Picture: Left to right: Jamie Graham (TOTAL FILM), director Jeremy Lovering and actress Alice Englert introduces IN FEAR
IN FEAR, the British ‘don’t be afraid of the dark, be terrified of it’ thriller is unusual in that no screenplay is credited. The director Jeremy Lovering has a story credit and there is a story consultant but we never see a title card declaring ‘written by’ or ‘scenario et dialogues’. Watching the film, you can see why. For much of it, Tom (Iain De Caestecker from MARVEL’S AGENTS OF SHIELD) and Lucy (Alice Englert, GINGER & ROSA, BEAUTIFUL CREATURES) are driving round in circles in search of the rapidly unpromising Kilairney Hotel, where you are assured of an Irish welcome that is, point of fact, somewhat unpleasant. At various points, Lucy feels someone touch her hair. Then her clothes are strewn all over the road. Then someone grabs her. A tree falls down narrowly missing the car. Then there is a figure standing behind Tom as she searches for the hotel – look, he’s over there! Then a poster they thought they’d chucked out is in the glove compartment. Then they hit a young man with a head injury (Allen Leech) in the road. It’s all because of an events that we don’t see in a pub, moments before the film begins. Tom had his drink knocked over, got into a staring match with some boys and bought a round. Some guy flirted with Lucy on the way to the bathroom but she rebuffed them. Did these events take place exactly as described? The injured stranger sows seeds of doubt.
The clever poster art, depicting woods through silhouettes created by lumberjack saws, is misleading. We don’t see such a weapon. In fact, I don’t think we see any weapon apart from a broken bottle that Tom uses at one point. Lovering tries to avoid the clichés of the genre, to terrify the audience with BLAIR WITCH minimalism. All we need now is camcorder footage or black and white photography. Instead we have close up shots of eyes – lots of them.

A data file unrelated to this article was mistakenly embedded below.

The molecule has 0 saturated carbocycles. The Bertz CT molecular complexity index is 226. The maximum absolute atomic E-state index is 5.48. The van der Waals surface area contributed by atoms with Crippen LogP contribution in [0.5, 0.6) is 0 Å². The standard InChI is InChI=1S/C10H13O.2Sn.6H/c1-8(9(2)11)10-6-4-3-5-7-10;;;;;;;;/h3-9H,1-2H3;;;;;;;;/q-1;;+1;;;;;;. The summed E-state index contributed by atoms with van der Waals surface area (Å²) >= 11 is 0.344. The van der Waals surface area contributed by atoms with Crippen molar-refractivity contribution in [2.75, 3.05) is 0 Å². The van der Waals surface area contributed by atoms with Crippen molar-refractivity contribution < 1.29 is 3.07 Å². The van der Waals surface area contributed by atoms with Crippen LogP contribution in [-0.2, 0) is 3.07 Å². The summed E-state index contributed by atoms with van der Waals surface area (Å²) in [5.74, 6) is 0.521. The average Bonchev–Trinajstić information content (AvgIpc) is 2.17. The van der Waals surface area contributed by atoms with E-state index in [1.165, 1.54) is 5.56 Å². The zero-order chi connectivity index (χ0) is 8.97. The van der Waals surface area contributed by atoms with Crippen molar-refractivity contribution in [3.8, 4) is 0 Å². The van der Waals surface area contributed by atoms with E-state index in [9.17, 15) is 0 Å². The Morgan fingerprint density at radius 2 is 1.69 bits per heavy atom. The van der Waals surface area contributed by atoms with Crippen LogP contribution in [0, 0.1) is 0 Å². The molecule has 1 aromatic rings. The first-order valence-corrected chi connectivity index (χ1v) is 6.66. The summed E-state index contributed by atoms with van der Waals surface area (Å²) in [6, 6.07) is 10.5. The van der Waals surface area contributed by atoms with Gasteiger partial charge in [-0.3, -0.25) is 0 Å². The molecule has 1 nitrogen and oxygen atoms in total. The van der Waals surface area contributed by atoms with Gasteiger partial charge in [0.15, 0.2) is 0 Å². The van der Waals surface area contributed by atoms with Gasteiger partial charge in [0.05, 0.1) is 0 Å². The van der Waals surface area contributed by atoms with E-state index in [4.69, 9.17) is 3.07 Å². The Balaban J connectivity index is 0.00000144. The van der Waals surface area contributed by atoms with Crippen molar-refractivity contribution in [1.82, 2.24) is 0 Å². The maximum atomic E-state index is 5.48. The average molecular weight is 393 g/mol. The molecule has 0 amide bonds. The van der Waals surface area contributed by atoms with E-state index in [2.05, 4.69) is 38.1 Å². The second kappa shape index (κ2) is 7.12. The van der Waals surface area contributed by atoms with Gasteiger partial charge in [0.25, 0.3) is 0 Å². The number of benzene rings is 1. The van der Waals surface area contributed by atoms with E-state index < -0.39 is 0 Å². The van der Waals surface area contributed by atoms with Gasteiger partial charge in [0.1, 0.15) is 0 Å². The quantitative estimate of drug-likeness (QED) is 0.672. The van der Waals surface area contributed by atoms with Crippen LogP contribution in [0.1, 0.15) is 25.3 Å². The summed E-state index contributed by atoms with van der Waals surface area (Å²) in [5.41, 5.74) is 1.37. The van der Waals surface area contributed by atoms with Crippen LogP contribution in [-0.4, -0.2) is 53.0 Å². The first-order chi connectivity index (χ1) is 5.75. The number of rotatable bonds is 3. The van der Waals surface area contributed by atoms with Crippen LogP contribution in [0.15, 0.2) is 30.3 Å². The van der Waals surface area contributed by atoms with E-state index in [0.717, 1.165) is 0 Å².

To ratchet up suspense effectively, the plot needs to be tighter than it is here. When the stranger describes a gang member who as a young boy stood in front of a car explicitly to cause a fatality, we know who he’s really talking about. The story of an ingratiating stranger who terrorises a couple has been told to more terrifying effect in DEAD CALM and, for that matter, THE HITCHER and the original VANISHING (Jeff Bridges terrorised us with his accent in the remake). It is an almost classic set up. All we need is the rain. Ooh, look, it’s drizzling. The denouement is entirely predictable.
What is it actually about? Well, the film is set in Ireland and the couple are intent on pre-marital sex and that’s not allowed, so it isn’t; someone’s got to maintain the ‘natural’ order: ‘if you want it, put a ring on it’.
I did not detect any expressions of fear at the screening that I attended, actually a Central London premiere with film director and lead actress in attendance, but it was watched attentively. It drew modest applause. Not a classic thriller; rather it is a welcome alternative to torture porn with a pair of likeable characters put through the wringer.
Reviewed at ICA Cinema, the Mall, Central London 21:00, Tuesday 12 November, after a couple of brewskis